Vaccine advisers to the FDA recommended the Pfizer vaccine for children ages 5 to 11. Full approval could come as soon as next week.

COLUMBIA - For some parents, the possible authorization of Pfizer's COVID-19 vaccine is great news. 

"I have been waiting for this. I want my children to be safe when they go to school," Courtney Jamison, a Columbia Public Schools parent, said.

Vaccine advisers to the Food and Drug Administration (FDA) met Tuesday morning and recommended the Pfizer vaccine for children ages 5 to 11.

According to Pfizer, the vaccine is 90.7% effective against COVID-19 in children ages 5 to 11. The data showed its COVID-19 vaccine was safe and generated antibody response.

MU Health Care pediatrician Christopher Wilhelm said the vaccines are safe, and parents should vaccinated their children after talking to their doctors.

"These vaccines are going under legit testing and as the data comes out, it shows that is safe," Wilhelm said. 

Some parents say the vaccine is still a developing process, and they do not trust it yet.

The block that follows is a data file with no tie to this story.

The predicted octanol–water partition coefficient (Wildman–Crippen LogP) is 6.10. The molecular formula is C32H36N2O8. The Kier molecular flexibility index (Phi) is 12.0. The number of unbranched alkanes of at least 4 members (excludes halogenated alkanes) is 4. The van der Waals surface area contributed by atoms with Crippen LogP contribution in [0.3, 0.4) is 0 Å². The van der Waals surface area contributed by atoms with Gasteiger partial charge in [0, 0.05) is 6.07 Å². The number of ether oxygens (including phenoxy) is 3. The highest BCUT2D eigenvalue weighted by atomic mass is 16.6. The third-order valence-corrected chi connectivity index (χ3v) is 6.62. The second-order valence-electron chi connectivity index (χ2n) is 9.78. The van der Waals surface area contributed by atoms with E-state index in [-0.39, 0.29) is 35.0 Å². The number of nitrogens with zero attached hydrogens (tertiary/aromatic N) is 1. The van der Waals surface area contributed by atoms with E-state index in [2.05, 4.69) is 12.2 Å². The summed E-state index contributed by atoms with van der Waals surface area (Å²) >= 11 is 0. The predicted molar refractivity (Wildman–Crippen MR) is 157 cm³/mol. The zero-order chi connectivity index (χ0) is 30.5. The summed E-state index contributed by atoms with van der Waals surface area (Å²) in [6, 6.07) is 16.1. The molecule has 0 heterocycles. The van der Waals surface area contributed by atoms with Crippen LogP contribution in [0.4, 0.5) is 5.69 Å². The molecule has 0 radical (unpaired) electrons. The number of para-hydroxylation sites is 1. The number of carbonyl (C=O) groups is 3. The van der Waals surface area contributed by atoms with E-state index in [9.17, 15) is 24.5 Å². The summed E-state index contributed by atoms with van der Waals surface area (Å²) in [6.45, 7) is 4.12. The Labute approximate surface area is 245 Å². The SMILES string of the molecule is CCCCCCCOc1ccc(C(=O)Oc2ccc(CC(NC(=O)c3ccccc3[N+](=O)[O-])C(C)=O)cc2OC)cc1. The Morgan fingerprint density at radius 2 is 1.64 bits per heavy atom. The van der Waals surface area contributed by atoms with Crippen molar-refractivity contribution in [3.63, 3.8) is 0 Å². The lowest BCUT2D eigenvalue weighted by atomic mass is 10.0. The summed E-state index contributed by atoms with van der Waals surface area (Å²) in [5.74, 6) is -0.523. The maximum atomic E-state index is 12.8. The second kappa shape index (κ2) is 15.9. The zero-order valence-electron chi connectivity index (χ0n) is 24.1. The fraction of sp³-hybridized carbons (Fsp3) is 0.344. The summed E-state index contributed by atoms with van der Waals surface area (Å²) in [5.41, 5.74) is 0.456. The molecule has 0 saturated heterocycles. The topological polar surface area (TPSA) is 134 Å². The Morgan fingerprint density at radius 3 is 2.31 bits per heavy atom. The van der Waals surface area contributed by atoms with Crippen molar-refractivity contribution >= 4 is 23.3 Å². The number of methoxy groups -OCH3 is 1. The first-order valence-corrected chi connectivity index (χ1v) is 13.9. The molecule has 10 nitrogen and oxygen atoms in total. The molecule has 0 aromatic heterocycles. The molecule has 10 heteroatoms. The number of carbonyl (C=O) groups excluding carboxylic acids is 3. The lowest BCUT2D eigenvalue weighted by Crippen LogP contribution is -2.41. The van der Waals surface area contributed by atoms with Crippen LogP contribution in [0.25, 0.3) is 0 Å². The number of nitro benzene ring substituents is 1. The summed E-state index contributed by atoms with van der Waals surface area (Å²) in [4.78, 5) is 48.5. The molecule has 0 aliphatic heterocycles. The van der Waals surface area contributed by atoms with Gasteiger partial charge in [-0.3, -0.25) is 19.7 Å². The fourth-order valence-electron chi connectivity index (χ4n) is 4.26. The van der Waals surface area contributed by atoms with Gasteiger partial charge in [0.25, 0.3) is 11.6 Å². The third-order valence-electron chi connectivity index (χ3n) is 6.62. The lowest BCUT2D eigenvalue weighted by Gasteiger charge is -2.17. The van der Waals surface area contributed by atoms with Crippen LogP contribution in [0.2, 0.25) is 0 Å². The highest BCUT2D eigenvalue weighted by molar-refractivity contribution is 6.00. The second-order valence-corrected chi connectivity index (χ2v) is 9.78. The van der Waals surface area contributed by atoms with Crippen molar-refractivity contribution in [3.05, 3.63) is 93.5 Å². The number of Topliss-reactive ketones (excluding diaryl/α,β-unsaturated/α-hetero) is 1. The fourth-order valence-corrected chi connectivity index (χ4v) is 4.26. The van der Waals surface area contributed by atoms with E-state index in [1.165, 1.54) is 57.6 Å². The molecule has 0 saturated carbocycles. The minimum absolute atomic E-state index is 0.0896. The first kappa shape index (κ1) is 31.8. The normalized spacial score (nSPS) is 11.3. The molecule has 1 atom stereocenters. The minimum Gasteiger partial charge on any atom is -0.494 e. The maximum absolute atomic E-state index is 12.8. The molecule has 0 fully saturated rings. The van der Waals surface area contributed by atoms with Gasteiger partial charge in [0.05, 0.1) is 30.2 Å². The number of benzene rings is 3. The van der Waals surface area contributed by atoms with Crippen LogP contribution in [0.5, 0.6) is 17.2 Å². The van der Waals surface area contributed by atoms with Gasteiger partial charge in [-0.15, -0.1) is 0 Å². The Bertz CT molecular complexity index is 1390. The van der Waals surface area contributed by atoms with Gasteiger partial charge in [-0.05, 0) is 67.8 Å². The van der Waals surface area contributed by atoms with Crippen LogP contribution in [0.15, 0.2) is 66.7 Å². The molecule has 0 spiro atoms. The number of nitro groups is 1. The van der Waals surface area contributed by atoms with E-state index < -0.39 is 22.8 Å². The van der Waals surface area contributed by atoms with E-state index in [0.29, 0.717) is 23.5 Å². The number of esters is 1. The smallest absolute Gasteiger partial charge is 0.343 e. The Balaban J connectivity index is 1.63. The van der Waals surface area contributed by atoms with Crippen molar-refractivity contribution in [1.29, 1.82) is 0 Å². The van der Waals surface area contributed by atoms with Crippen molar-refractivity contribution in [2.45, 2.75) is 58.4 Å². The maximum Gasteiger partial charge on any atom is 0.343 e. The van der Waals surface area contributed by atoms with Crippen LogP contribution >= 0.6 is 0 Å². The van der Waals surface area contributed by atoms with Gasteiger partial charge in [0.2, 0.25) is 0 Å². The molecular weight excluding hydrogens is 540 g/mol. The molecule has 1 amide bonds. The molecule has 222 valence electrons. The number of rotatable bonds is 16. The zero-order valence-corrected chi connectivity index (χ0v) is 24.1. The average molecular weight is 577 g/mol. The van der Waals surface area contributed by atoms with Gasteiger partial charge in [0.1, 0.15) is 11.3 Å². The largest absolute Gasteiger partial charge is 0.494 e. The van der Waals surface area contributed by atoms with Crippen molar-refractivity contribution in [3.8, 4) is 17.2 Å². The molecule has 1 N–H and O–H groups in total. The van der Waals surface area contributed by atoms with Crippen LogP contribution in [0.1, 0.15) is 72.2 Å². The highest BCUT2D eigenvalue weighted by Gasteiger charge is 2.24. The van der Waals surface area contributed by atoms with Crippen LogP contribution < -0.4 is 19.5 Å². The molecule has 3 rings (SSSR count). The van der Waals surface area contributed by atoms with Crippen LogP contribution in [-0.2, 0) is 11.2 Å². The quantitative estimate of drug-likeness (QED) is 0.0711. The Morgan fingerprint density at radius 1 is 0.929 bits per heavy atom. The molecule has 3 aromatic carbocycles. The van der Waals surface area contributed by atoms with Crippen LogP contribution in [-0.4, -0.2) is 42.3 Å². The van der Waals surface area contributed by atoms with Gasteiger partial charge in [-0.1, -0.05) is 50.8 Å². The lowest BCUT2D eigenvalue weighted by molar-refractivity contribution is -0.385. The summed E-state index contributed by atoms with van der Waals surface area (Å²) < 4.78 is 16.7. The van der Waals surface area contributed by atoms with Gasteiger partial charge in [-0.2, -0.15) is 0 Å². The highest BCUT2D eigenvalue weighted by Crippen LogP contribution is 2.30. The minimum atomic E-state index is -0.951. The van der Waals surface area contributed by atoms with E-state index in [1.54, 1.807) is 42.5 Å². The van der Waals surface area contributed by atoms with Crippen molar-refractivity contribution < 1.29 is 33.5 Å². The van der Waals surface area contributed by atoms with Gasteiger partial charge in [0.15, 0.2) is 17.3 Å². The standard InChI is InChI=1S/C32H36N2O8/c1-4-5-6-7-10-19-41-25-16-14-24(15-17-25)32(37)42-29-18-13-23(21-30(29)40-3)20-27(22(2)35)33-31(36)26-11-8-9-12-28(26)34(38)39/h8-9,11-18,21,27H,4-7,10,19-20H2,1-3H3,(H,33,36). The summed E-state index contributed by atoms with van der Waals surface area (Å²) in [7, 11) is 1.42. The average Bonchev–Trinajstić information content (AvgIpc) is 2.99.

"Please do not experiment with our children. Children are at extremely low risk of getting COVID," Amy Alvo said during the advisers' meeting. 

"I have eight children, and five of those children are between the ages of 5 and 11, so I will vaccinated them after talking to their doctor," Alvo continued.

During the FDA meeting Tuesday, Andrea Kline-Tilford, the president of the National Association of Pediatric Nurses Practitioners, said they encourage the FDA to authorize the Pfizer vaccine for children 5 to 11. 

"Right now, we relied on masking, physical distancing, hygiene and surround our children with adults who are vaccinated," Kline-Tilford said. "Without other options, this strategies were acceptable but are not a solution."

Centers for Disease Control and Prevention (CDC) Director Dr. Rochelle Walensky said since many children are vulnerable to the virus in school settings, it's vital to use preventative measures.

"In my mind, the most important thing right now as we work to get our cases down, as we work to get our children vaccinated, is that we continue the masking to keep our children in school," Walensky said Sunday on NBC's "Meet the Press."

The FDA will now take the vote under consideration. Vaccine advisors for the CDC will meet next week to discuss whether to recommend the vaccine for those ages 5 to 11, and the final word will come with Walensky.

If Walensky gives the go-ahead, vaccination could begin next week for kids ages 5 to 11.

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